Credit: Darrow Montgomery

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Get ready for a major pain in the neck because of Metro’s year-long maintenance plan whether you ride the rail or not.

That was the message District officials tried to get across at a gathering outside the Eastern Market Metro station on Thursday afternoon, when they discussed planned traffic mitigations for SafeTrack, which begins on Saturday along a segment of the Orange and Silver lines in Virginia. Though only three of the 15 repair surges associated with the plan will take place in D.C. proper, Mayor Muriel Bowser said SafeTrack will “affect every single commuter,” requiring them to make alternative preparations for getting around.

The first surge that will occur in the District itself commences on June 18, covering the Orange, Blue, and Silver lines from the Minnesota Avenue/Benning Road to Eastern Market stations. Metro will shut down rails on that stretch for 16 days. It’s expected to affect 230,000 riders, the mayor noted.

“Imagine a road, two-lane highway from here to Richmond, no exits, no entrances, half is above ground, half is below ground, it hasn’t been [maintained properly], it’s full of potholes, and you have to fix it,” Metro board chair and Ward 2 Councilmember Jack Evans said. “That is the challenge we have. That is why we are doing SafeTrack.”

Bowser and District Department of Transportation Director Leif Dormsjo outlined the following mitigation strategies:

  • No-parking restrictions will be expanded near eight “priority” bus corridors. In the morning, restrictions will last from 7 a.m. until 10 a.m., and in the evening from 4 p.m. to 7 p.m. Certain routes will have all-day restrictions. Dormsjo explained that DDOT would prioritize east-west bus routes in June and north-south routes in August.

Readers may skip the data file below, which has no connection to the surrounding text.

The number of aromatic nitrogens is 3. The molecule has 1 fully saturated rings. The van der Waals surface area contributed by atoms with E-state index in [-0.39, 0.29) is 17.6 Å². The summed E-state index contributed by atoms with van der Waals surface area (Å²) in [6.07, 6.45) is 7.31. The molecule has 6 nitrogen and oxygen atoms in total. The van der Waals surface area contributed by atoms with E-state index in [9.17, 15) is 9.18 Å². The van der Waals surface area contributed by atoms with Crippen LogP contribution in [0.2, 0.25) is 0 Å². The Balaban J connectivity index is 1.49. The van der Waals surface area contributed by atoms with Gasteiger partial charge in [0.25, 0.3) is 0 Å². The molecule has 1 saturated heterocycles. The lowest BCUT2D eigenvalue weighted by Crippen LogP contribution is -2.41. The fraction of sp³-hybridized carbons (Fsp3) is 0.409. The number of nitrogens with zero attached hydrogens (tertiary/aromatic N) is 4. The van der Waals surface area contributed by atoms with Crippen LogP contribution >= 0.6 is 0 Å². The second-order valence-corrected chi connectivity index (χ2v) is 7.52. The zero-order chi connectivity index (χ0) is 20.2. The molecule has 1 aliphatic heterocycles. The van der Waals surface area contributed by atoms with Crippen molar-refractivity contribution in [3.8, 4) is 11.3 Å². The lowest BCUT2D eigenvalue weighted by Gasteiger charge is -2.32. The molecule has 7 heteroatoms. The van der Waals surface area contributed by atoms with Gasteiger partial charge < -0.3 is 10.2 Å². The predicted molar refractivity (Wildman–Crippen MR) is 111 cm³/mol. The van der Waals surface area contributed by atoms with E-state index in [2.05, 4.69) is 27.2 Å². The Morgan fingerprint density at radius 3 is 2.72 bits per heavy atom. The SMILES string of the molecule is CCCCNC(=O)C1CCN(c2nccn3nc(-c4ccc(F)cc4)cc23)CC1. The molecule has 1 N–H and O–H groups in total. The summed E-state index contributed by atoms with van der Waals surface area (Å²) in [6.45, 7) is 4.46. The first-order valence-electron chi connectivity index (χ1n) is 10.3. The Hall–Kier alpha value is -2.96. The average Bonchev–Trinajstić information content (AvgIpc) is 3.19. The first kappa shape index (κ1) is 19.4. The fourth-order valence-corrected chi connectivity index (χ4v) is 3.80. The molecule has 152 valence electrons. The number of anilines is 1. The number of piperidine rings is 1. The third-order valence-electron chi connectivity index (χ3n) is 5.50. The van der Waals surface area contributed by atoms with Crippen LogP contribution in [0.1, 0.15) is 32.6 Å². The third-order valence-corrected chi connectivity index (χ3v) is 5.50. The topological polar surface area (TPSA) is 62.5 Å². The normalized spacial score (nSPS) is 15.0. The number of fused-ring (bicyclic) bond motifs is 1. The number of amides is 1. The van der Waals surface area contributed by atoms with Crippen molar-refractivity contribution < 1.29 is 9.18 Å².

• More traffic-control officers at “critical intersections” to facilitate the extra bus service that’s part of SafeTrack

  • A moratorium on public-space construction on certain corridors, to help ease congestion

  • $2 per hour trips of up to 30 minutes on Capital Bikeshare, with expanded bike capacity around surge areas

  • A traffic-control center staffed by DDOT, D.C. police, and homeland security/emergency response officials

  • Case-by-case telecommuting for D.C. government employees, depending on agency and services performed

  • Potential designated taxi stands for people to carpool instead of taking individual cabs

  • A possible extension of D.C. Circulator service until 3 a.m. on weekends and possible route expansion.

“The single best thing we can do to move more buses and ultimately more vehicles is to provide for more lane capacity,” Dormsjo said, when asked about the prolonged parking restrictions and “choke points” that could arise. Bowser repeatedly mentioned that District roads are already congested; thus residents should consider alternatives. Asked about how much the mitigation strategies could cost taxpayers, the mayor said funding for more traffic-control officers is included in the most recent city budget and that the District would absorb impacts from parking “just fine.”

“Metro is worth everything to our economy,” she added. “We need a smooth functioning Metro system and this [plan] will get us to a state of good repair.” Still, Evans said work will remain: “I want to caution everybody not to expect a brand new system a year from now, but to have a system that is better than the system we have today.”

“In the end, with the numbers we’re projecting, not everybody is going to be able to ride Metro as they normally do,” Metro Acting Chief Operating Officer Jack Requa said. “It’s won’t be easy… It’s going to be crowded, and it’s going to be slow.”